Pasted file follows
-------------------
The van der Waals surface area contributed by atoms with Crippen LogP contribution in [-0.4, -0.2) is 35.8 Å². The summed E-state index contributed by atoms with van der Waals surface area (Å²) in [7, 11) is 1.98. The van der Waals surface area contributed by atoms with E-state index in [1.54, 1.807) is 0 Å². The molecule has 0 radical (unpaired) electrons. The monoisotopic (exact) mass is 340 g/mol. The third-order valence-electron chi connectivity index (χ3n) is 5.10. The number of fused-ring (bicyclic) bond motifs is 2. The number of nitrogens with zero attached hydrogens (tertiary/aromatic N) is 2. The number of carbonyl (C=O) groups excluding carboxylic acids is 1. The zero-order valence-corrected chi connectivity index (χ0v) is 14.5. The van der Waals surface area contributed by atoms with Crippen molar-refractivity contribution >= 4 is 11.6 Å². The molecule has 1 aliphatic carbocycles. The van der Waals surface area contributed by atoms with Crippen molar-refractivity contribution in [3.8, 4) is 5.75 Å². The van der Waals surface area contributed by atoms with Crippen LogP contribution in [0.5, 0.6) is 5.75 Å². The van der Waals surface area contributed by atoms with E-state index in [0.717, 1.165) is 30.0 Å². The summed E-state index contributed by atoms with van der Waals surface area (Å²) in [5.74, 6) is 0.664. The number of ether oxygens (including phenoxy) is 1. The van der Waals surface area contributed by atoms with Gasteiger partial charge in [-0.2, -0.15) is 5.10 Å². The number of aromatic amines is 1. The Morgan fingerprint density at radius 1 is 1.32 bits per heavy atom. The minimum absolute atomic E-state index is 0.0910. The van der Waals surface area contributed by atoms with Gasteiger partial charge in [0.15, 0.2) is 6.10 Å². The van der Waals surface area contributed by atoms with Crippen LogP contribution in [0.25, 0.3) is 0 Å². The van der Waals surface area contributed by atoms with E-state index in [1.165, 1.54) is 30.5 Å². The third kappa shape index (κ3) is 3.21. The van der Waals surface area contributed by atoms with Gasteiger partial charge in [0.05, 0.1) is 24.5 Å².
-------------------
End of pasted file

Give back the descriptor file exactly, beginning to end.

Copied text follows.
The van der Waals surface area contributed by atoms with Crippen LogP contribution in [-0.4, -0.2) is 35.8 Å². The summed E-state index contributed by atoms with van der Waals surface area (Å²) in [7, 11) is 1.98. The van der Waals surface area contributed by atoms with E-state index in [1.54, 1.807) is 0 Å². The molecule has 0 radical (unpaired) electrons. The monoisotopic (exact) mass is 340 g/mol. The third-order valence-electron chi connectivity index (χ3n) is 5.10. The number of fused-ring (bicyclic) bond motifs is 2. The number of nitrogens with zero attached hydrogens (tertiary/aromatic N) is 2. The number of carbonyl (C=O) groups excluding carboxylic acids is 1. The zero-order valence-corrected chi connectivity index (χ0v) is 14.5. The van der Waals surface area contributed by atoms with Crippen molar-refractivity contribution >= 4 is 11.6 Å². The molecule has 1 aliphatic carbocycles. The van der Waals surface area contributed by atoms with Crippen molar-refractivity contribution in [3.8, 4) is 5.75 Å². The van der Waals surface area contributed by atoms with Crippen LogP contribution in [0.5, 0.6) is 5.75 Å². The van der Waals surface area contributed by atoms with E-state index in [0.717, 1.165) is 30.0 Å². The summed E-state index contributed by atoms with van der Waals surface area (Å²) in [5.74, 6) is 0.664. The number of ether oxygens (including phenoxy) is 1. The van der Waals surface area contributed by atoms with Gasteiger partial charge in [-0.2, -0.15) is 5.10 Å². The number of aromatic amines is 1. The Morgan fingerprint density at radius 1 is 1.32 bits per heavy atom. The minimum absolute atomic E-state index is 0.0910. The van der Waals surface area contributed by atoms with Gasteiger partial charge in [0.15, 0.2) is 6.10 Å². The van der Waals surface area contributed by atoms with Crippen LogP contribution in [0.25, 0.3) is 0 Å². The van der Waals surface area contributed by atoms with E-state index in [1.165, 1.54) is 30.5 Å². The third kappa shape index (κ3) is 3.21. The van der Waals surface area contributed by atoms with Gasteiger partial charge in [0.05, 0.1) is 24.5 Å².